- Oh, we need "I love life" billboards to remind us that we love life. Yes, Beirut is so good that sometimes we forget that we love life. I mean, who wouldn't get carried away?
So what should I do now, tag other people with the same question? Sasa? How does it go?
Edit: I tag... um.. the guys (?) over at Remarkz (any taker? Bech? something fun for a change, eh? :P ), MFL, and Mr. Propagandist. :P
Saturday, February 24, 2007
Thursday, February 22, 2007
Probably not many of you will be familiar with the location in the photo! This is (was) Cine Vendôme in Mar Mkhael. The long stairs that take ages to climb will lead you up to Ashrafieh. The street pictured above leads to Electricité du Liban. I still remember the specific odors that used to come out of different parts of that long street. I even used to cross the street in some places to avoid the smells. I went back last September and the smells were not the same anymore.
At the gas station there used to be huge line-ups, and people fighting each other about who should fill up first. To avoid the long line-ups we used to take empty water bottles and sneak in between the cars and ask for a fill-up. A kid asking for a gas fill-up. Who could seriously refuse?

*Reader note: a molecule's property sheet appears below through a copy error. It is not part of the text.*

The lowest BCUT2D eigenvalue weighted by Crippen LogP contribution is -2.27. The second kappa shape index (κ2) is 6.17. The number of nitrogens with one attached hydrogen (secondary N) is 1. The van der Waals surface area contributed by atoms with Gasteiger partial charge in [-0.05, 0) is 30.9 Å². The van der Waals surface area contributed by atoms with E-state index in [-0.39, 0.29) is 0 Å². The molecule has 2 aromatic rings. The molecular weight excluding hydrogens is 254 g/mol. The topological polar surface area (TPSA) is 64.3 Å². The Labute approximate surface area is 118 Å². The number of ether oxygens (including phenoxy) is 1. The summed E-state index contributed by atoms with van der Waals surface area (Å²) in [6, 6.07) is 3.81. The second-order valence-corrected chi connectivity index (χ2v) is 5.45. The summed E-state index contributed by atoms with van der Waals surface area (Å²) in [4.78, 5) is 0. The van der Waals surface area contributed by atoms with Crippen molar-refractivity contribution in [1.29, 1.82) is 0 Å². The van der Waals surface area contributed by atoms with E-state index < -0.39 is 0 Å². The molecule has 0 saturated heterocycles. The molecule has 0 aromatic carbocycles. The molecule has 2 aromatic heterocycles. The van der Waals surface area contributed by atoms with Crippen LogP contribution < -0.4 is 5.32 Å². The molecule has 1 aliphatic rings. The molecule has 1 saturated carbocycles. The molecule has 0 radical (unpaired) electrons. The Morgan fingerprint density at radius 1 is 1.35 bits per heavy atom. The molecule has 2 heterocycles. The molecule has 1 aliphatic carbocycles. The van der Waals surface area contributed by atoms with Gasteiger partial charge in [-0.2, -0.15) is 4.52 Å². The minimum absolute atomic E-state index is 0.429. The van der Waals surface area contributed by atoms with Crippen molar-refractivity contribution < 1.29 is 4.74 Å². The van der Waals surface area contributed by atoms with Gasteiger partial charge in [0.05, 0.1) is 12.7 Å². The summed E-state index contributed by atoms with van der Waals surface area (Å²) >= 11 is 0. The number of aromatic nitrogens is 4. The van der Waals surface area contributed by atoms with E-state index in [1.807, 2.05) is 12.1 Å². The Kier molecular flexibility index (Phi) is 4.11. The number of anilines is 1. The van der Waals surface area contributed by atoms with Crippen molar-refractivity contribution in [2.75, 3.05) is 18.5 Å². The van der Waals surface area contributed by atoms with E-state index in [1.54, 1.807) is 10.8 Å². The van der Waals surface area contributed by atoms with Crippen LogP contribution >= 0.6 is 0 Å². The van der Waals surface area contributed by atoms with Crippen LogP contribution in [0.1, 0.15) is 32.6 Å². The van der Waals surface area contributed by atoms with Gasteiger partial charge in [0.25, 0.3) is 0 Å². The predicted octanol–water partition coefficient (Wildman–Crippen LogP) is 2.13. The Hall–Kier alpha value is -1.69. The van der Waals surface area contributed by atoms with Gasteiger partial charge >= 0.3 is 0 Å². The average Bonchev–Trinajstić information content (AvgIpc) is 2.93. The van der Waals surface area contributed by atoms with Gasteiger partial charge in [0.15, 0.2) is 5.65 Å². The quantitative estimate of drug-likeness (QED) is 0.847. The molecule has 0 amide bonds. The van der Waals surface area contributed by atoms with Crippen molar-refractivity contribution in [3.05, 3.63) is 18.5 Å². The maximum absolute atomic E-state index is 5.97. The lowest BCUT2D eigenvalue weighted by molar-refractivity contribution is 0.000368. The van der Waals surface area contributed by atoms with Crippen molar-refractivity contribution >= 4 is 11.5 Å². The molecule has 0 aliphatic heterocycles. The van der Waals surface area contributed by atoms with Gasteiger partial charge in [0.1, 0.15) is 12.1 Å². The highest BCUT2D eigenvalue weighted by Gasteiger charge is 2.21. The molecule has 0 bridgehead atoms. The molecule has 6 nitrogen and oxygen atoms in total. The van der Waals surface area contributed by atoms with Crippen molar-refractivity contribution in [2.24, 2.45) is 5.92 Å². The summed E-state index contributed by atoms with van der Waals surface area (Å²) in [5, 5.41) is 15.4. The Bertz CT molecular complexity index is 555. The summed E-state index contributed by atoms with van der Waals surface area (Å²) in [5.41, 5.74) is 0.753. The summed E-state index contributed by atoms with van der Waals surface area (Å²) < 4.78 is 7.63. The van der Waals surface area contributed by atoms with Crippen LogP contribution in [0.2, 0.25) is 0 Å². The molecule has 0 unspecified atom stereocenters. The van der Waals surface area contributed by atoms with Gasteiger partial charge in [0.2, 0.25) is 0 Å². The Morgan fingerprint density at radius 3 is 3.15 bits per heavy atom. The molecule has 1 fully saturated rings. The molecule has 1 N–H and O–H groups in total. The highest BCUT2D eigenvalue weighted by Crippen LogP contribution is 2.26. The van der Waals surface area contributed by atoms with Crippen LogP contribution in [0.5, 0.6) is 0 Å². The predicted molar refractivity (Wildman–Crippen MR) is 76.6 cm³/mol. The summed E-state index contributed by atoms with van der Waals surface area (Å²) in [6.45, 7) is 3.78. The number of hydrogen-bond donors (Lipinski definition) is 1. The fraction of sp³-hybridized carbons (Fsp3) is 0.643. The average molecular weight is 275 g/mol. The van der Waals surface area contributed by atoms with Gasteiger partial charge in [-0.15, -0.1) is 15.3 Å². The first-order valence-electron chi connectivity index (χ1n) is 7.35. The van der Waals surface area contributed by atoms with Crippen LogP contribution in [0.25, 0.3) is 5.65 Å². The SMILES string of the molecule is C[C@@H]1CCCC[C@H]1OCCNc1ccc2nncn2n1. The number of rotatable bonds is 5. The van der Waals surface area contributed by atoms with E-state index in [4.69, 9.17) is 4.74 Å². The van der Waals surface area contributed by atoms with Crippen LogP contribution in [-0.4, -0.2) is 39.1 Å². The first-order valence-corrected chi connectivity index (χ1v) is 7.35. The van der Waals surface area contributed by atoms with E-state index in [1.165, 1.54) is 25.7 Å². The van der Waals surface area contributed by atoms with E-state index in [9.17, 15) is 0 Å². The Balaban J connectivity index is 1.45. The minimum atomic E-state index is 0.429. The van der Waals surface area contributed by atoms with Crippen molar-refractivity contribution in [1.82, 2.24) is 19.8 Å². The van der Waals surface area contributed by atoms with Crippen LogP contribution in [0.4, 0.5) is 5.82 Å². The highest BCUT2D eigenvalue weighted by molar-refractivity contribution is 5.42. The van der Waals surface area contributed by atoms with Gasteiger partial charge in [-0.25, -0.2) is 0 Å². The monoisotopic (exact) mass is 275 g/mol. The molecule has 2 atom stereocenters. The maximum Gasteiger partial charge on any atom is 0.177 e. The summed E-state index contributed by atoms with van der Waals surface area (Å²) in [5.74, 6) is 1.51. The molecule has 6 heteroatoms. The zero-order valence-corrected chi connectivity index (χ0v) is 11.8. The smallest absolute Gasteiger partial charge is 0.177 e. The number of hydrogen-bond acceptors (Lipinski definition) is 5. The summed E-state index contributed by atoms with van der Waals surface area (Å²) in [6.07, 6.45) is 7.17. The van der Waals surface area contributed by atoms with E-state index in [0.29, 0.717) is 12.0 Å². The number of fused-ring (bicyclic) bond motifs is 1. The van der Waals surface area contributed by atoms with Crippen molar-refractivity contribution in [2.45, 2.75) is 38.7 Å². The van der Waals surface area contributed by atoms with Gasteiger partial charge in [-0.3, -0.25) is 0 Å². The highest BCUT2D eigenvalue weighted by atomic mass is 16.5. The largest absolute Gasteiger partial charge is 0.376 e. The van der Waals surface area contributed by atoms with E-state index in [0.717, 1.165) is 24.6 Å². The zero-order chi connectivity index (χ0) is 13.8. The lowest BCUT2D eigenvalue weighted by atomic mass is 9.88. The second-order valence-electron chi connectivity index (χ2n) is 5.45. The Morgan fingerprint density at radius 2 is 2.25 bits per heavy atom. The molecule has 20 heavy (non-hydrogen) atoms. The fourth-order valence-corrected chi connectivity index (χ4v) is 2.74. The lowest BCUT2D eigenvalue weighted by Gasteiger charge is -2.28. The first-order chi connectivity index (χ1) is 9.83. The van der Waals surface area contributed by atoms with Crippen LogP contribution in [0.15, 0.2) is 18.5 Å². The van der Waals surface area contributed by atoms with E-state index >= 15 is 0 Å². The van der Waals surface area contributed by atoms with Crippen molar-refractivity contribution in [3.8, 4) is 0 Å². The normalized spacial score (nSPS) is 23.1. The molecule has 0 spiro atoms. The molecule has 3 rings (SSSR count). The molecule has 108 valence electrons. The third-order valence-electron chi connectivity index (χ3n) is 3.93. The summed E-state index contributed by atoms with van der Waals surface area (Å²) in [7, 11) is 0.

Monday, February 19, 2007
A friend calls me up.
Friend: We are doing a get-together at Starbucks, wanna join us? Everyone wants to meet you, it's been such a long time.
Friend: Yeah, Starbucks in Zalqa.
Me: No, thanks.
Friend: Why not? You have something to do?
Me: Umm not really.
Me: I do not set foot in Starbucks.
Me: Long story. But to keep it short, it is the embodiment of evil. Not only does it support the crimes against the Palestinian people it also ...
Me: Are you there?
Friend: So you are not coming?
Me: Not unless you change the location. And before you say it, no, I don't go to McDonald's either.
Friend: .... ok... sorry to hear it. It was just for a short while, you don't have to get anything.
Me: Akhhhh.... I told you, I don't set foot in Starbucks.
Friend: Ok. Talk to you later.
Me: Later. Umm, too late. :)
A conversation with a taxi driver (who had a rather non-Beiruti accent).